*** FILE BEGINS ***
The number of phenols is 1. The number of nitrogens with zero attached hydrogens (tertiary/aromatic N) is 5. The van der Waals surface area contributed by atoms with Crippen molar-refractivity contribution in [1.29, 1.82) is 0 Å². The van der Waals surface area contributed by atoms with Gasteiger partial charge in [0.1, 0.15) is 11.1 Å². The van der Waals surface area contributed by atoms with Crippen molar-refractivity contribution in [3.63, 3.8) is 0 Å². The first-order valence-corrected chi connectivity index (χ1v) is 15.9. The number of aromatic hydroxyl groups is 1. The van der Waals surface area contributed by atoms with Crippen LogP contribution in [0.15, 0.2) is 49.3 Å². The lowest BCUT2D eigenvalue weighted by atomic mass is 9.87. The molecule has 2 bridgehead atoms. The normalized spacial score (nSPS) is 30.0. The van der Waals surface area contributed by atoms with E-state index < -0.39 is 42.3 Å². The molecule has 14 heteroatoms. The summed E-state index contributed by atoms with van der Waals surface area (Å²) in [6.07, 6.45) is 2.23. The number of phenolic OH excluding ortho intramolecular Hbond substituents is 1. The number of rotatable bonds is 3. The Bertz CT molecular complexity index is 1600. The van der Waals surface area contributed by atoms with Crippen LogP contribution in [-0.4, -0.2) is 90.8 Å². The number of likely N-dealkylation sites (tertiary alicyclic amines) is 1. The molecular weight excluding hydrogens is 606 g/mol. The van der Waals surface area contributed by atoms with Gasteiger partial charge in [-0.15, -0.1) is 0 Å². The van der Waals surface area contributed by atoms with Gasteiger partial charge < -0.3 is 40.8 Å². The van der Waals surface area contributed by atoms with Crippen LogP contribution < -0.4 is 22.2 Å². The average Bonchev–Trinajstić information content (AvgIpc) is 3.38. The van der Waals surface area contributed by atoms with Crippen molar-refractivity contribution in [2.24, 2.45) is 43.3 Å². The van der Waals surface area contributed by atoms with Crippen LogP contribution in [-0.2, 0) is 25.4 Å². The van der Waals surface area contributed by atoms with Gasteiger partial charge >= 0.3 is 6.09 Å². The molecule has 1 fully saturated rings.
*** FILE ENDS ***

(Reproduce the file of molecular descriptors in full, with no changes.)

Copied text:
The number of phenols is 1. The number of nitrogens with zero attached hydrogens (tertiary/aromatic N) is 5. The van der Waals surface area contributed by atoms with Crippen molar-refractivity contribution in [1.29, 1.82) is 0 Å². The van der Waals surface area contributed by atoms with Gasteiger partial charge in [0.1, 0.15) is 11.1 Å². The van der Waals surface area contributed by atoms with Crippen molar-refractivity contribution in [3.63, 3.8) is 0 Å². The first-order valence-corrected chi connectivity index (χ1v) is 15.9. The number of aromatic hydroxyl groups is 1. The van der Waals surface area contributed by atoms with Crippen LogP contribution in [0.15, 0.2) is 49.3 Å². The lowest BCUT2D eigenvalue weighted by atomic mass is 9.87. The molecule has 2 bridgehead atoms. The normalized spacial score (nSPS) is 30.0. The van der Waals surface area contributed by atoms with E-state index < -0.39 is 42.3 Å². The molecule has 14 heteroatoms. The summed E-state index contributed by atoms with van der Waals surface area (Å²) in [6.07, 6.45) is 2.23. The number of phenolic OH excluding ortho intramolecular Hbond substituents is 1. The number of rotatable bonds is 3. The Bertz CT molecular complexity index is 1600. The van der Waals surface area contributed by atoms with Crippen LogP contribution in [-0.4, -0.2) is 90.8 Å². The number of likely N-dealkylation sites (tertiary alicyclic amines) is 1. The molecular weight excluding hydrogens is 606 g/mol. The van der Waals surface area contributed by atoms with Gasteiger partial charge in [-0.15, -0.1) is 0 Å². The van der Waals surface area contributed by atoms with Gasteiger partial charge < -0.3 is 40.8 Å². The van der Waals surface area contributed by atoms with Crippen LogP contribution < -0.4 is 22.2 Å². The average Bonchev–Trinajstić information content (AvgIpc) is 3.38. The van der Waals surface area contributed by atoms with Crippen molar-refractivity contribution in [2.24, 2.45) is 43.3 Å². The van der Waals surface area contributed by atoms with Crippen LogP contribution in [-0.2, 0) is 25.4 Å². The van der Waals surface area contributed by atoms with Gasteiger partial charge >= 0.3 is 6.09 Å². The molecule has 1 fully saturated rings.